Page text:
I should be fined for cooking with zucchini this time of year. Because if I’m cooking with zucchini that means I’m buying zucchini. And I have no right to be buying any kind of zucchini when, in a few short weeks my vegetable garden in Umbria will begin its yearly zucchini fest. Zucchini that will keep on coming (and coming and coming and coming and coming) until at least September.
But last week there I was, faced with the prettiest looking organic zucchini sitting in an adorable basket and I just didn’t have the heart to say no. I was at the little organic market in Todi which takes place every Monday. Since last weekend was a long holiday, it was the first time I was able to visit. Just a half dozen stands or so, with a few vegetable vendors, some cheese and cured meats, it was just about perfect.
It’s oddly difficult to buy good produce in the Italian countryside these days. If you’re not growing your own stuff, usually the only alternative is the big chain supermarkets. Some actually have ok produce, but of course it’s rarely local and almost never organic.
Which is why, when faced with perfect organic local zucchini I just couldn’t say no.
Last week the summer heat still hadn’t hit yet, so I decided to do something a bit on the wintery side with my summer produce: Lasagna.
This recipe is a bit fussy, since you have to prepare all the ingredients first. But it’s not difficult, just a little time consuming at first. Also, I just go ahead and use no-cook lasagna noodles. They make life very easy and I’m all for that. And once done, you can reheat the lasagna for dinner during the week, which is what I did with the leftovers.
I also decided to bake it in small individual dishes for a change. I was cleaning out my cabinets and came across a set of hand made terracotta baking dishes I had bought about 25 years ago in Bari. I use them all the time for serving olives and taralli when we have cocktails and watch the sunset. But almost never use them to bake in, which is what they were made for.
I have a preference for white lasagna, lasagna made with besciamella sauce, and not a tomato in sight. Usually,when making this type of lasagna I don’t use any cheese other than a few handfuls of grated parmesan, since the besciamella is extremely rich on its own. This time though, I had some leftover mozzarella so that went in as well. So even though this is a vegetarian dish, it is definitely on the hearty side.
And even though I made this with zucchini, have at it with any other vegetable that is in season. Roasting the vegetables first is the key here. Many vegetable based lasagnas tend to be on the soggy side, with steamed or boiled vegetables giving off way too much liquid. The roasting takes care of that nicely, while also being a pretty painless way to cook them too. So if you do try it out with another vegetable let me know, I’d love to hear how it turned out.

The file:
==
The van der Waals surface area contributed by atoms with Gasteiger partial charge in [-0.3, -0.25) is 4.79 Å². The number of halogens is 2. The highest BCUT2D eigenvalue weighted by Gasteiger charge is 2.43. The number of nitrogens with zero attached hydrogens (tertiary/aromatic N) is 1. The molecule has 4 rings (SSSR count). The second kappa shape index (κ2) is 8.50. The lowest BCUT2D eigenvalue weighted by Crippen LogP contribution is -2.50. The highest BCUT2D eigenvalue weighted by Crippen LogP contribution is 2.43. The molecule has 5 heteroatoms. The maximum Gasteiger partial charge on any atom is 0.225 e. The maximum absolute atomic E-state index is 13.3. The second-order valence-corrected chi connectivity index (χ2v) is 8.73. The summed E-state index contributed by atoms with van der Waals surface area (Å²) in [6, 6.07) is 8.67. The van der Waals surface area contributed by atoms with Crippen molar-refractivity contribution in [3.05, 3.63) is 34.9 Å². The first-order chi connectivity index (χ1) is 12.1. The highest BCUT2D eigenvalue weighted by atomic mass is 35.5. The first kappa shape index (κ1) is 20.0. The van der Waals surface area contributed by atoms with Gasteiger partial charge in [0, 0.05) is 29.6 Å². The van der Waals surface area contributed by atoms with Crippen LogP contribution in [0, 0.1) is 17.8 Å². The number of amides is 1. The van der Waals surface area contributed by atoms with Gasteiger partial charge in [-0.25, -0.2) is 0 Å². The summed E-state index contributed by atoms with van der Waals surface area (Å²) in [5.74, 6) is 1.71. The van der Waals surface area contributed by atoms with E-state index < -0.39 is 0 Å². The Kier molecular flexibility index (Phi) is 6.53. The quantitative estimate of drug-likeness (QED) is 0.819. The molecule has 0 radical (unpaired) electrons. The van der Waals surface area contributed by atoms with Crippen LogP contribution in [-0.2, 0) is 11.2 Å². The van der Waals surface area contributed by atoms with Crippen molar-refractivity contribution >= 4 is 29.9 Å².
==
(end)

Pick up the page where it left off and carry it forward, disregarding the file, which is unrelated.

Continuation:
- 4 medium zucchini
- 2 large onions
- extra virgin olive oil
- 1½ cup shredded mozzarella
- 1 cup grated parmesan cheese
- salt, pepper
- 2 teaspoons thyme
- 1 box of no-cook lasagna noodles.
- For the béchamel
- 1 liter/ 4 cups whole milk
- 100 grams/ 3.5 oz butter
- 75 grams/ ½ cup flour
- Preheat the oven to 180C/ 350 F
- Line two baking sheet with parchment paper.
- Slice the zucchini into ¼ rounds. Lay on baking sheet in one layer (more or less)
- Peel the onion, and cut in half. Slice into ¼ inch slices and place on other baking sheet.
- Drizzle olive oil over both onions and zucchini. Add salt, pepper and thyme to both, tossing so everything is evenly coated. Place in oven and bake until done, and beginning to brown, about 20 minutes. If your oven is uneven, you may want to switch the trays half way through. Take out and let cool to handle.
- In the meantime make your besciamella:
- To make the besciamella heat up the milk without letting it boil.
- In a small pan melt the butter. Add the flour with a sifter, stirring so that no lumps form. Keep stirring for another five minutes to make sure the flour loses it’s raw taste. Start to add the hot milk mixture, stirring all the while, to avoid lumps. Once all the liquid is incorporated, keep cooking over low heat until it is thickened, about 10 minutes. You want this sauce to be rather loose, since you will be using dried lasagna noodles.
- To assemble the lasagna:
- Line up your ingredients.
- Ladle enough besciamella into each dish to cover the bottom. You don’t need a lot, about 2 tablespoons each.
- Lay a layer of noodles. These will be rectangle so you’ll have to break them in half, and then use smaller pieces to fill in gaps. Don’t worry about filling every gap or what it looks like. You’ll want ot use about one noodle per layer.
- Arrange a quarter of the zucchini in each bowl, on top .
- Spoon some more besciamella on top. Then sprinkle with some grated parmesan.
- Repeat with noodle layer. Top each dish with a quarter of the onions, and divide a cup of the mozzarella between the dishes. Top with a bit more parmesan and some more besciamella.
- Finally top with the last layer of lasagna noodles, the rest of the besciamella, the last half cup of mozzarella and a sprinkling of parmesan.
- Place in preheated oven and bake for 30 minutes, or until the top is browned and bubbly;
The market in Todi takes place every Monday, from 8-1pm. It is located in the parking lot of Scuola Cocchi, across from Porta Fratta, in Piazzale Gian Fabrizio degli Atti.